Ricky Chang was paralyzed from the neck down during a BMX accident in 2008.

Ricky Chang’s passion was always riding his BMX bike, as the “Live Fast, Ride Faster” tattoo inside his left bicep will attest. That’s why he keeps a bike in his bedroom. Someday, he’d like to ride it again. It’s there to serve as motivation. On July 19, 2008, Ricky was paralyzed from the neck down during a bike stunt gone awry.

It’s been difficult for VCU senior cross country and track runner Tyler Simmons to watch Chang, his longtime friend, struggle through years of rehabilitation. Simmons, who used to ride mountain bikes with Chang, also knows how badly he’d like to take that bike in his room for a ride. That’s one of the reasons why Simmons, with the help of a couple of friends, is planning a ride in Ricky’s honor.

This isn’t going to be just any ride. Simmons is teaming with Andrew Kenny and Kevin White to ride cross country to raise funds for Chang. “Bike-America: Ricky Rides Again” is scheduled to begin June 1, 2012 at Chang’s house in Manassas, Va. The 3,745-mile trek will cut through America’s Heartland and into the Rocky Mountains before coming to a close on July 12 in San Francisco.

Simmons says the trio hopes to raise $20,000, 10 percent of which will fund the ride. The rest, approximately $18,000, will help pay for Chang’s treatment, as well as ease the family’s medical bills.

“He’s one of my best friends,” Simmons said. “If I was in the same situation, he’d do the same.”

THE ACCIDENT
Simmons and Chang met in high school and forged close a bond through skateboarding, biking, poker nights and laughter.

On the day of Chang’s accident, he and Simmons had plans for a mountain bike ride. But Simmons says he had chores to finish, so he called Ricky and cancelled. They would get together with friends and go see “The Dark Knight” at the movies later that night instead.

From left to right: Kevin White, Tyler Simmons and Andrew Kenny

Later, a mutual friend called Simmons. Ricky was in the hospital. Chang had taken his BMX bike out for a ride and was attempting to grind a handrail when he fell forward over his handlebars onto his head. The impact fractured his c3 vertebrae and paralyzed him from his c5 vertebrae, roughly the base of the neck, down.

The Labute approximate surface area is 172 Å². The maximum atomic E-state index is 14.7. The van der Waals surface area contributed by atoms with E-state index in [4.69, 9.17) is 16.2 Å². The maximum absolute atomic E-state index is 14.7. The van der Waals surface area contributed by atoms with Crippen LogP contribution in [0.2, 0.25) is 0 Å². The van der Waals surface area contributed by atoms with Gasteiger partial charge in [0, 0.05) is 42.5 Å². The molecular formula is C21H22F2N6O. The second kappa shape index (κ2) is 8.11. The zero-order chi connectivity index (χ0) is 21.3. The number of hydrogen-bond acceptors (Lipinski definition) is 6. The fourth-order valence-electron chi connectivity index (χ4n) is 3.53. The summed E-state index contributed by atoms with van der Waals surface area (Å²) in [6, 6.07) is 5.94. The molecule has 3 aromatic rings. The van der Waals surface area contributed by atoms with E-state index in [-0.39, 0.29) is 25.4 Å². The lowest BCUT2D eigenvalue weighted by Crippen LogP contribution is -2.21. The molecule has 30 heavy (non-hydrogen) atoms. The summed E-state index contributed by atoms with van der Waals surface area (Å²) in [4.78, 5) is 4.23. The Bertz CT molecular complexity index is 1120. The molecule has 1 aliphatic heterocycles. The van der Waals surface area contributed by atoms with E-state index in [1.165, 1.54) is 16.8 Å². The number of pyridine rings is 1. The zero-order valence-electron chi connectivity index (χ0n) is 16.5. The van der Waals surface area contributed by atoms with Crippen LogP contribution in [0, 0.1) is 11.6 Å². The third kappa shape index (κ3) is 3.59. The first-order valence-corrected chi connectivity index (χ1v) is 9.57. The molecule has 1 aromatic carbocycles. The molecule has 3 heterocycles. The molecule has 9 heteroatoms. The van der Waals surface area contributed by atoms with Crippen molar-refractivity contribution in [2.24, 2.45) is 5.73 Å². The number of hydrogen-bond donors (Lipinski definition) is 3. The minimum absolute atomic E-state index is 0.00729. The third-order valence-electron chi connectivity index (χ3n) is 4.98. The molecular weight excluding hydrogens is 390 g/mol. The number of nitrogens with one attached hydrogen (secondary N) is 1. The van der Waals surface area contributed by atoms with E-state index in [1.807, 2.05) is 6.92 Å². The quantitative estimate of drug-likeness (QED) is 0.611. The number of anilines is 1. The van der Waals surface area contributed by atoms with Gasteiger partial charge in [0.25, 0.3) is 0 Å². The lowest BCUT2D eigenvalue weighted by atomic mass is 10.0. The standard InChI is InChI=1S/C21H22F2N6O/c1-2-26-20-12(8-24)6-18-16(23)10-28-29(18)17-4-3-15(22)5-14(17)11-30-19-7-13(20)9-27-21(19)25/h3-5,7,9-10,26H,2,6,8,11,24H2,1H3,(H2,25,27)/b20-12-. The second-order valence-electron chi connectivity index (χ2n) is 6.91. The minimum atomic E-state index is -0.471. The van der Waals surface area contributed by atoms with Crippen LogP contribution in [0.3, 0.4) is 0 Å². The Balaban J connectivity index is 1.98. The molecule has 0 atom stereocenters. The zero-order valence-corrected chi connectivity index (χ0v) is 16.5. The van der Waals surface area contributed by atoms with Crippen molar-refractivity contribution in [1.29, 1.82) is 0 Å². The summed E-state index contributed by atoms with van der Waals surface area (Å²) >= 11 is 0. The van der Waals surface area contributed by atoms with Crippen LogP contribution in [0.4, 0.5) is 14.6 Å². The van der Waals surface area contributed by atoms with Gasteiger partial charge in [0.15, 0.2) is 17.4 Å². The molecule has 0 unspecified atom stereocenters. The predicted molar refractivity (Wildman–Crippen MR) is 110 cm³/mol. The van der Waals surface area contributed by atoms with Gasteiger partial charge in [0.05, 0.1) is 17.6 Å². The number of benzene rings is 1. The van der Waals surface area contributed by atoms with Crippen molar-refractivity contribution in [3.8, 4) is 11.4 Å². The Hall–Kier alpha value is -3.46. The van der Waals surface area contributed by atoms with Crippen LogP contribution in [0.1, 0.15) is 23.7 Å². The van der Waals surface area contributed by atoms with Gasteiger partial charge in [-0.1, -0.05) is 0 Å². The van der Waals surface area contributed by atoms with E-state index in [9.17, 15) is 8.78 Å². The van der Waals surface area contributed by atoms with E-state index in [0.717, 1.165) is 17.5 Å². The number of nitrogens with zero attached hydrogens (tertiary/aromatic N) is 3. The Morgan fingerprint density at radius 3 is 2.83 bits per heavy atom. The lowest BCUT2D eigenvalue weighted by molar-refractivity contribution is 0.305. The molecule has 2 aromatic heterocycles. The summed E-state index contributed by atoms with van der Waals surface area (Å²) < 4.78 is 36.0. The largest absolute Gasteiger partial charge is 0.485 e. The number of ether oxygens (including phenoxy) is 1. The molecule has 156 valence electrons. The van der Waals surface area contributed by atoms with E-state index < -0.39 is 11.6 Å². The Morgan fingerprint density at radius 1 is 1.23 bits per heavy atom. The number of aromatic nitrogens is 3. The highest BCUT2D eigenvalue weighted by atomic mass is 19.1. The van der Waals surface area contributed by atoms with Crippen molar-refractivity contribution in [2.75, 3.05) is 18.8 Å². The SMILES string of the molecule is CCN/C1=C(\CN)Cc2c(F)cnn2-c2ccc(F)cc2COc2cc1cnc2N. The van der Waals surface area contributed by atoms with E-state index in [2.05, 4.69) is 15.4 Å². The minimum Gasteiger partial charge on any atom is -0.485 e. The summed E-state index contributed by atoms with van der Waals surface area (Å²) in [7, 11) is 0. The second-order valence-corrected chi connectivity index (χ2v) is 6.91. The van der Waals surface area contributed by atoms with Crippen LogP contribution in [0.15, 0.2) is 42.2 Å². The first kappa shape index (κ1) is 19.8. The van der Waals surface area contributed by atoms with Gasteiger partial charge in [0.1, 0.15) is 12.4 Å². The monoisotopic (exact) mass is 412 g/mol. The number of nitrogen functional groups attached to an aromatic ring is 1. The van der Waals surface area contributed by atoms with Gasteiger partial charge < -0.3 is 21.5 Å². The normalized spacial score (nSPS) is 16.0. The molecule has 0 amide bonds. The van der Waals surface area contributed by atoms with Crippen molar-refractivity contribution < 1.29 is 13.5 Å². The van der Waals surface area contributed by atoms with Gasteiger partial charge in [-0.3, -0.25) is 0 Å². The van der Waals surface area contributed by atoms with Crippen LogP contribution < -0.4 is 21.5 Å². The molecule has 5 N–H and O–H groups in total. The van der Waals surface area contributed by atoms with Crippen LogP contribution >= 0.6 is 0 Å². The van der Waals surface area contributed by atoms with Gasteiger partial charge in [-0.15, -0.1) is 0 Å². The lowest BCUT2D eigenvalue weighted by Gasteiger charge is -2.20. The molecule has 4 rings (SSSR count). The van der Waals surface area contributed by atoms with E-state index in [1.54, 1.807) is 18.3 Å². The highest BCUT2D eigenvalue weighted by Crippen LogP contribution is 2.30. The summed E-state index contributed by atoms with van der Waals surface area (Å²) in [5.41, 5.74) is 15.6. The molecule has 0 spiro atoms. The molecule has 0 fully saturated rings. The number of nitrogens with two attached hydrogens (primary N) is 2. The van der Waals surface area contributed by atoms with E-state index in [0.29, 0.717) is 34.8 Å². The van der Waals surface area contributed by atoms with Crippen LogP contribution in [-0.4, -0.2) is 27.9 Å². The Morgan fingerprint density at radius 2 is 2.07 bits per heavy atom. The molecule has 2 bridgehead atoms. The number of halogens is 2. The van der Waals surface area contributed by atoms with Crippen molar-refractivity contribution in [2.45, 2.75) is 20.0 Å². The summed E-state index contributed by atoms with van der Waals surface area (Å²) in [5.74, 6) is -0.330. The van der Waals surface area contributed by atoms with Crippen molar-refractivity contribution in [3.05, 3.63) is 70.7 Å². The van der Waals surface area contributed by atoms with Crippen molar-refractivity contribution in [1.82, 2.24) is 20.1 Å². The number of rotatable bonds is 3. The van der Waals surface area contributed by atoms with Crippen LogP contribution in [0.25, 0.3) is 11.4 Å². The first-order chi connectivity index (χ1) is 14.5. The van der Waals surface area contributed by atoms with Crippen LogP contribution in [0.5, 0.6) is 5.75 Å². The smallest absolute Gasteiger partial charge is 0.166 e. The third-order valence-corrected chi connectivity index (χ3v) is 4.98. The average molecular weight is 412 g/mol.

The accident was a shock to Chang’s friends and family. He’d always been a cheerful, active person, but now he was fighting for his life on a hospital bed.

“Ricky was definitely one of the funniest guys in the class,” Simmons said. “Definitely the class clown. It’s terrible to see such a serious thing happen to a non-serious guy.”

He spent weeks in a rehabilitation facility in Atlanta before returning home. Simmons says Chang’s spine was pinched, not severed, in the accident, leaving hope of some degree of recovery. How much is anybody’s guess. In the three years since the accident, Chang has regained the use of his arms, but not his hands. He has been able to move from an electronic wheelchair to an assisted manual wheelchair. He hopes to attend college to study film.

The road ahead is uncertain. The cost of Chang’s care is substantial. His electric wheelchair alone cost nearly $20,000, not to mention the rehabilitation, medication or the customized van the family uses to transport Ricky.

That’s where Simmons, Kenny and White come in. Simmons said he started thinking about organizing a bike ride for Ricky three years ago, but wanted to wait until his cross country eligibility ran out. He didn’t want it to interfere with training. This summer, he hopes to make the trip a reality. While $20,000 is the initial goal, Simmons says they’ll raise as much money for Ricky as possible.

The group's route includes parts of Kentucky, Kansas, Utah and Nevada and is scheduled to end in San Francisco on July 12

Chang has been overwhelmed by his friends’ support.

“I was pretty surprised,” Chang said. “It’s a pretty awesome act of kindness. I definitely found out that I have really awesome friends and that they’re all-around good people.”

THE RIDE

Simmons’ group started a website (rickyridesagain.webs.com) to promote and raise funds for the ride. They’re also searching for corporate sponsors. According to Simmons, Bunnyhop Bike Shop in Richmond has agreed to provide bikes and equipment at cost.

The website includes schedule of the ride, by day and mileage, as well as a map of the where they’ll be traveling. Some days the group will ride as much as 150 miles. On days where they face steep inclines, they’ll taper down to 60-70. There are just three scheduled rest days during the six-week journey. Each night, Simmons, Kenny and White will camp out under the stars at the best available location.

All three men are experienced riders. Simmons has logged 100-mile rides before, but nothing quite like this. On most days, they expect to be on the road anywhere between seven and 11 hours a day. The group is planning an intense training schedule, as well as a number of test runs where they’ll bike to Charlottesville, Va., camp out for the night, and then ride back in the morning.

It’s a daunting schedule, and Simmons knows he’ll have to maneuver his responsibilities as a VCU track runner and student-athlete around the fundraiser, but it’s worth it.

“If you’ve met Ricky and you know Ricky, it’s kind of understandable,” Simmons says. “I don’t think there’s anybody that knows him that dislikes him. He’s easy to be around, easy to be friends with and those are the type of people you just want to help out. His family is like my second family. If we can help him out it’s all worth the while.”

To donate, or for more information, visit rickyridesagain.webs.com or search “Ricky Rides Again” on Facebook.

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